Gee that’s funny. I used to think that falling oil prices were good for the economy. After all Americans buy (and increasingly import) a lot of gasoline so that rising prices are a real hardship for both consumers individually and for the larger economy. Don’t I recall that less than a year ago economists and business commentators were wringing their hands about how soaring oil prices were threatening economic growth and posing challenges to presidential candidates?

And here’s another seemingly upside-down concern. “Consumer credit outstanding continued to fall in May…which continues to drag on the economy,” worried the Wall Street Journal on Thursday. Come again? Wasn’t the fact that American consumers have been borrowing and spending their way into financial oblivion in recent years a major cause of the current economic collapse? Wasn’t the unprecedented string of negative savings rates much deplored by financial experts? Didn’t we want the U.S. public to stop spending beyond their means and start saving?

It’s not that the stock traders and business analysts don’t have grounds for these apparent 180- degree shifts in their preferences. Falling oil prices do indeed drive down energy company stocks, just as rising prices sent them soaring in recent years. Of broader consequence, if the price decline reflects falling industrial and consumer demand it may well signal continuing economic weakness.

And given that our economy has become so dependent on credit-financed consumption, any indication that consumers are finding it hard to borrow — or even losing their taste for red ink — clearly spells further trouble for already weak housing markets and shopping malls.

Well OK, but let us not lose sight of the longer-term — I don’t mean decades, the thought of which, I understand, glazes over the average American at the mere mention. But maybe till the end of the year at least. The fact is that if we as a nation, not to mention all the other countries that wisely or foolishly have cast their lot with our economic fortunes, are to get back on a sounder footing, we have to stop spending beyond our means. And we have to start making more of what we buy instead of depending on the short-term kindness of strangers to lend us the money, never mind the long-term ultimate cost. And maybe then the economic news won’t seem so [anatomical expletive deleted]-backward.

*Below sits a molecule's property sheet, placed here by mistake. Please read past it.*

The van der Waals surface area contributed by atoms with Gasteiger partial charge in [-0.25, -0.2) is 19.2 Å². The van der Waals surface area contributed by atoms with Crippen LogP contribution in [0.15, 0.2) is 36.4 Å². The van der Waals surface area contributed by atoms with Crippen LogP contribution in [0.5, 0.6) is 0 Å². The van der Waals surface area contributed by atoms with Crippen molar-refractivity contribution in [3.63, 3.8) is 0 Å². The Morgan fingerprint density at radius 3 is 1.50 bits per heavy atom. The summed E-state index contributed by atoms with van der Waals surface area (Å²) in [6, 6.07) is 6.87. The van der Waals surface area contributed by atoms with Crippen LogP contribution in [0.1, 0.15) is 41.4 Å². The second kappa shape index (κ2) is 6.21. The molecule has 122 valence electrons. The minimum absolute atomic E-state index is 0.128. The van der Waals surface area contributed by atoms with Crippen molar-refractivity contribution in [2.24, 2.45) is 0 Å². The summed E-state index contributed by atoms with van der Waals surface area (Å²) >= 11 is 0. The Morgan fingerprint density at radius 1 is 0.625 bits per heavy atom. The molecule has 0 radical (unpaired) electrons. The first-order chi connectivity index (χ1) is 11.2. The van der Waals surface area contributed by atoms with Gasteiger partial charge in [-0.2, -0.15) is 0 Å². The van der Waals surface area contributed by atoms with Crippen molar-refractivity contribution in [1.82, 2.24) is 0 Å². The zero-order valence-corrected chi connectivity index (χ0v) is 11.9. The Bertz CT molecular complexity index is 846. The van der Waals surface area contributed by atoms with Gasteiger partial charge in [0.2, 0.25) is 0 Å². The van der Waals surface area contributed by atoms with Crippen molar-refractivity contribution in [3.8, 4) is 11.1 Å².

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Bob Dinneen: The Days of Energy Malaise Are Over

July 11th, 2009 admin No comments

Wednesday, July 15th, marks the 30th anniversary of President Jimmy Carter’s famous “malaise” speech.

As with many historic events, this speech was very different from the disaster that we now remember. First, Carter didn’t use the word “malaise” even once in the speech. Second, his ratings in the public opinion polls went up after the speech. Third, it was largely about the energy crisis of the summer of ‘79 when Iran held U.S. hostages, OPEC restricted our oil supplies, and Americans were waiting in long lines at the gas stations.

Carter deserves credit for calling for decreasing our dependence on imported oil. As Americans learned when gasoline prices skyrocketed last summer — and as we’re reminded whenever Hugo Chavez or the Iranian ayatollahs threaten our petroleum supplies — it is still costly and risky to rely on oil imported from unstable countries with unfriendly governments.

“Malaise” is better than denial. When Carter addressed the nation 30 years ago, he warned that “almost half the oil we use comes from foreign countries, at prices that are going through the roof.” Now, nearly two-thirds of our oil is imported, at prices that are riding a roller coaster.